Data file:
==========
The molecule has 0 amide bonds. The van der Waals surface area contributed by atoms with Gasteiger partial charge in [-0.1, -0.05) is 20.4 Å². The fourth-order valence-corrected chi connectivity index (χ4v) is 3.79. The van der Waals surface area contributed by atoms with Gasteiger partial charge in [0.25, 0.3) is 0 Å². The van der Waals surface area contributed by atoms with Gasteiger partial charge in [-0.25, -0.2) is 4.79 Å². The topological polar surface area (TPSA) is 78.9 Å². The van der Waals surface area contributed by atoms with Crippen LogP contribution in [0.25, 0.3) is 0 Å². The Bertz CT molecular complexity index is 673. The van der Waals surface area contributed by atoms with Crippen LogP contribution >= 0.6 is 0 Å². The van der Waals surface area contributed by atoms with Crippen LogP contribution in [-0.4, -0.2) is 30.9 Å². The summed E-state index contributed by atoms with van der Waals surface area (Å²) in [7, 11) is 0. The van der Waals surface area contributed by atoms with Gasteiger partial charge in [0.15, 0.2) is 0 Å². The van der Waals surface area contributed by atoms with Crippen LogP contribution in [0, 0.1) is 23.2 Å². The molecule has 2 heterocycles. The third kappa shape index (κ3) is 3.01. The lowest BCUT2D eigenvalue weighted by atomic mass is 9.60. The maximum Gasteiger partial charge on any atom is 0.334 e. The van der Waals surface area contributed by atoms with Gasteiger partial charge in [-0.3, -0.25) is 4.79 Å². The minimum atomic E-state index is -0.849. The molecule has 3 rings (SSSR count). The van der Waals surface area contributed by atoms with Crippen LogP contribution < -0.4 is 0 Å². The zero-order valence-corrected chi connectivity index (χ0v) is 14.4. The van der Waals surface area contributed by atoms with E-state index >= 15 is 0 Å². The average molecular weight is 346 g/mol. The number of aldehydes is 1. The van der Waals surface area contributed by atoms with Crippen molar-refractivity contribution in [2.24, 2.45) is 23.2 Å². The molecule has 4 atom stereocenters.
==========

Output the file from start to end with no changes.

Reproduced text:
The molecule has 0 amide bonds. The van der Waals surface area contributed by atoms with Gasteiger partial charge in [-0.1, -0.05) is 20.4 Å². The fourth-order valence-corrected chi connectivity index (χ4v) is 3.79. The van der Waals surface area contributed by atoms with Gasteiger partial charge in [0.25, 0.3) is 0 Å². The van der Waals surface area contributed by atoms with Gasteiger partial charge in [-0.25, -0.2) is 4.79 Å². The topological polar surface area (TPSA) is 78.9 Å². The van der Waals surface area contributed by atoms with Crippen LogP contribution in [0.25, 0.3) is 0 Å². The Bertz CT molecular complexity index is 673. The van der Waals surface area contributed by atoms with Crippen LogP contribution >= 0.6 is 0 Å². The van der Waals surface area contributed by atoms with Crippen LogP contribution in [-0.4, -0.2) is 30.9 Å². The summed E-state index contributed by atoms with van der Waals surface area (Å²) in [7, 11) is 0. The van der Waals surface area contributed by atoms with Gasteiger partial charge in [0.15, 0.2) is 0 Å². The van der Waals surface area contributed by atoms with Crippen LogP contribution in [0, 0.1) is 23.2 Å². The molecule has 2 heterocycles. The third kappa shape index (κ3) is 3.01. The lowest BCUT2D eigenvalue weighted by atomic mass is 9.60. The maximum Gasteiger partial charge on any atom is 0.334 e. The van der Waals surface area contributed by atoms with Gasteiger partial charge in [-0.3, -0.25) is 4.79 Å². The minimum atomic E-state index is -0.849. The molecule has 3 rings (SSSR count). The van der Waals surface area contributed by atoms with Crippen LogP contribution < -0.4 is 0 Å². The zero-order valence-corrected chi connectivity index (χ0v) is 14.4. The van der Waals surface area contributed by atoms with E-state index >= 15 is 0 Å². The average molecular weight is 346 g/mol. The number of aldehydes is 1. The van der Waals surface area contributed by atoms with Crippen molar-refractivity contribution in [2.24, 2.45) is 23.2 Å². The molecule has 4 atom stereocenters.